Most countries represented at the United Nations high-level week agree that climate change is a global emergency, be they the big emitters of greenhouse gases or those on the frontlines of climate destruction.
But despite major strides made towards an international, multilateral agreement to combat global warming, this fight is still a race against time.
CGTN U.N. correspondent Liling Tan takes a look at the state of the planet, and efforts to save it.
Of all the crises faced by this international organization made up of 193 nations, climate change is the one issue that binds us. But how much trouble are we all really in?
“A lot of trouble. Climate change is linked with more extreme weather events, whether it be more intense and frequent hurricanes, droughts, flooding, and that has implications not just for those events themselves and the displacement of millions of people, but also crop failures,” David Kanter, Assistant Professor, NYU Department of Environmental Studies said.
“You’re looking at the collapse of ecosystems, you’re looking at urban systems put under pressure in terms of flooding, infrastructure.”
But the world has had an ambitious plan to deal with this.
At the United Nations on April 22, 2016, member nations signed on to the landmark Paris Climate Deal to limit the rise in global temperatures to 1.5 degrees.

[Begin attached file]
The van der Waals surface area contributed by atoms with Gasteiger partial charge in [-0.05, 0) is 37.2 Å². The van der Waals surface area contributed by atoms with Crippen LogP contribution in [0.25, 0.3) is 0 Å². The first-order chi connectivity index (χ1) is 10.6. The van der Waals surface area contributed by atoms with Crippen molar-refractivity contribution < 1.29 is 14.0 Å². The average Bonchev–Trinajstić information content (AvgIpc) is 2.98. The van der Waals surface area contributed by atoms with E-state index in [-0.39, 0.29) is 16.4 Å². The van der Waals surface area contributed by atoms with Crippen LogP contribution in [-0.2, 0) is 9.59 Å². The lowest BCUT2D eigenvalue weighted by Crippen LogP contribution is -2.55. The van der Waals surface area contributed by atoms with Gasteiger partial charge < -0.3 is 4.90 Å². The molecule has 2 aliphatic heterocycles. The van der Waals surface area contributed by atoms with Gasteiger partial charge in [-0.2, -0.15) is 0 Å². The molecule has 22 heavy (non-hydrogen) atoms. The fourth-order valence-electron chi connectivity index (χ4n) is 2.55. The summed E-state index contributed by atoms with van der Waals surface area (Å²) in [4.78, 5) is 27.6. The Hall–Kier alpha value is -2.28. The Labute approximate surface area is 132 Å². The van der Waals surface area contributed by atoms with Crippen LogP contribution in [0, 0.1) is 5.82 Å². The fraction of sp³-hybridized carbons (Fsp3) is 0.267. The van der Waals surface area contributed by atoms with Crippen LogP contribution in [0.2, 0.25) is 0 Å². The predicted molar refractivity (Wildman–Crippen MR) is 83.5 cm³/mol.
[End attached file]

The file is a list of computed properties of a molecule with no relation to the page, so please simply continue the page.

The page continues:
The challenge however has been on how to follow through on promises and ramp up levels of ambition.
To increase momentum, U.N. Secretary-General Antonio Guterres wants world leaders to go beyond speeches and deliver concrete commitments.
Reducing emissions to protect our planet while making sure no one is left behind – that's one of the main topics of Monday's #ClimateAction Summit at UNHQ in NYC. https://t.co/dre14NDSks pic.twitter.com/wrcaAZ8hfl
— United Nations (@UN) September 22, 2019
Ahead of his Climate Action Summit, the U.N. Chief has asked countries to ramp up efforts to go carbon neutral by 2050.
He also wants nations to reduce greenhouse emissions by 45% in the next decade, and increase contributions to the Green Climate Fund to support developing nations.
One nation unlikely to cough up commitments is the United States.
Since his 2017 announcement to exit the climate deal, U.S. President Donald Trump has thrown his support behind the U.S. coal industry, authorized the construction of the controversial Dakota oil pipeline, rolled back restrictions on methane pollution, and is revoking California’s authority to set vehicle emissions standards.
The U.S. disengagement has inadvertently allowed other nations to take the lead on climate.
“I think that still, the Europeans such as the French and the UK are the real intellectual leaders on climate diplomacy at the U.N., but China’s role is unquestionably rising,” Richard Gowan, U.N. Director, International Crisis Group said.
“Everyone grasps that with the U.S. at least temporarily outside climate diplomacy, China’s position is absolutely crucial to the entire credibility of efforts to fight climate change through the U.N.”
The U.N.’s efforts has also received a boost from a youth climate movement galvanized by teenage activists including Greta Thunberg, who is in New York for climate strikes and the Climate Action Summit.
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